Greek Life in College

While I was an undergrad at Stanford (Class of 2018), I was a member of the Kappa Sigma fraternity. Currently, Stanford administrators are considering disbanding Greek life at the University. Kappa Sigma alumni are being called to advocate for benefits of having Greek life on campus. Although I have no regrets about my college experience and met some of my closest friends through Kappa Sigma, I personally think ending Greek life would actually have a positive impact on Stanford’s culture. The fundamental reason for this is regarding the potentially dangerous levels of substance abuse that takes place in these communities. 

Ever since graduating from college in 2018, I have been wrestling with addiction to both drugs and alcohol. I spent much of 2019 in an inpatient program and continue to attend AA meetings today. Despite these efforts, I am still wrestling with addiction on a daily basis. Although it would likely be ill-informed to blame my current struggles on my experience of being in a fraternity, it certainly isn’t a far-fetched hypothesis. Through pledging and living in the house, my consumption of drugs and alcohol skyrocketed. I was regularly talked out of studying by my peers in order to drink or get high. Although drinking and doing drugs regularly (most nights of the week) was ultimately my decision, fraternity culture uniquely encourages this type of lifestyle (or at least it did in the fraternity I was involved in).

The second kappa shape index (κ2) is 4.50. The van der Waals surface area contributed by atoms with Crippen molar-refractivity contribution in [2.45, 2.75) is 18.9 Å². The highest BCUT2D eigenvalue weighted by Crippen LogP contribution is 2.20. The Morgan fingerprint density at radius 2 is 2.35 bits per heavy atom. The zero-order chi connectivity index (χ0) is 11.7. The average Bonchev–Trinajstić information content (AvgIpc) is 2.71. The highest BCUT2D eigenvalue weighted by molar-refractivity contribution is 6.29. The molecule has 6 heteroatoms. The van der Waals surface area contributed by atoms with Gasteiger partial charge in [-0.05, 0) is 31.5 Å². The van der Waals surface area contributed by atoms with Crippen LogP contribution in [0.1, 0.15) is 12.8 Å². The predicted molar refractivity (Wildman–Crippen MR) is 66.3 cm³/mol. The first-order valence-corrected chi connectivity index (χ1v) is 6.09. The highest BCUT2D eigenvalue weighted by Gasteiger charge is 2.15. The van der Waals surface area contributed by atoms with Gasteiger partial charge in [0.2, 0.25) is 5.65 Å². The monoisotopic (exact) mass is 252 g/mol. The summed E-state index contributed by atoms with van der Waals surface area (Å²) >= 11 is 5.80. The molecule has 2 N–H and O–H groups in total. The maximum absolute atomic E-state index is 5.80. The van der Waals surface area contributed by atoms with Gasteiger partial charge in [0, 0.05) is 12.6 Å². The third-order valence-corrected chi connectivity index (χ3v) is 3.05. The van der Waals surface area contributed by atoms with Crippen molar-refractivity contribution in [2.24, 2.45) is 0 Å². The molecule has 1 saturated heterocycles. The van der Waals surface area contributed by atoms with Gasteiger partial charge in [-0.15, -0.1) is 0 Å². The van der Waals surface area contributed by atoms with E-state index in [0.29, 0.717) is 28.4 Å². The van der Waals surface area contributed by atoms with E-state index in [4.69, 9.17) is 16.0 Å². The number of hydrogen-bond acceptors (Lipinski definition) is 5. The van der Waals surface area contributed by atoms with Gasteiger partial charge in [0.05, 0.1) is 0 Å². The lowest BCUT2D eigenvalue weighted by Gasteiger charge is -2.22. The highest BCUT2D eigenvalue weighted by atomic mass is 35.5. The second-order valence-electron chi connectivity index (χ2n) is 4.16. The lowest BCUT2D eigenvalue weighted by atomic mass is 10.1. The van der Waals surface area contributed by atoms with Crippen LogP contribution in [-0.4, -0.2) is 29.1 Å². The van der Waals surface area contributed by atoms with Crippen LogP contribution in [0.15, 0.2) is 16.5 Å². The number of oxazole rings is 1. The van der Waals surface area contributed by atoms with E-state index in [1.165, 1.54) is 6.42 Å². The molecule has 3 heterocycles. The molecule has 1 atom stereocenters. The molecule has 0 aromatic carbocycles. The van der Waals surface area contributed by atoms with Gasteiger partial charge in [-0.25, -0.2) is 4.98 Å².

Stanford recently published some studies about substance abuse on campus and the impact that being in Greek organizations had on that. I’ve included some interesting screenshots here:

Across the board, there is a positive correlation between consumption of mind-altering substances and being in a Greek organization. This should not come as a surprise to anyone who has ever stepped foot in a fraternity house. Although partying with drugs and alcohol is considered part of the typical American college experience, it has negative repercussions that I am unfortunately dealing with today. Again, I shouldn’t blame my current problems on the fact that I was in a fraternity; however, being in one provided an environment where my addiction could be comfortably enabled. If Stanford seeks to minimize the potential dangers of substance abuse (namely addiction and hospitalization), ending the presence of Greek life on campus isn’t such a bad idea. 

Are there positive aspects to Greek life? Certainly. The community that forms in these organizations is undeniable. I met many friends that I care about deeply to this day and that care about me deeply as well. However, I can’t help but wonder what my college community would have looked like had it not formed on the basis of being party-loving males who enjoy consuming drugs and alcohol. What if my community had formed on the basis of my unique academic interests? Or perhaps a shared professional interest? Maybe a shared extracurricular passion? There’s no way of knowing for sure; however, it doesn’t seem too far-fetched to think my net consumption of drugs and alcohol would have decreased. 

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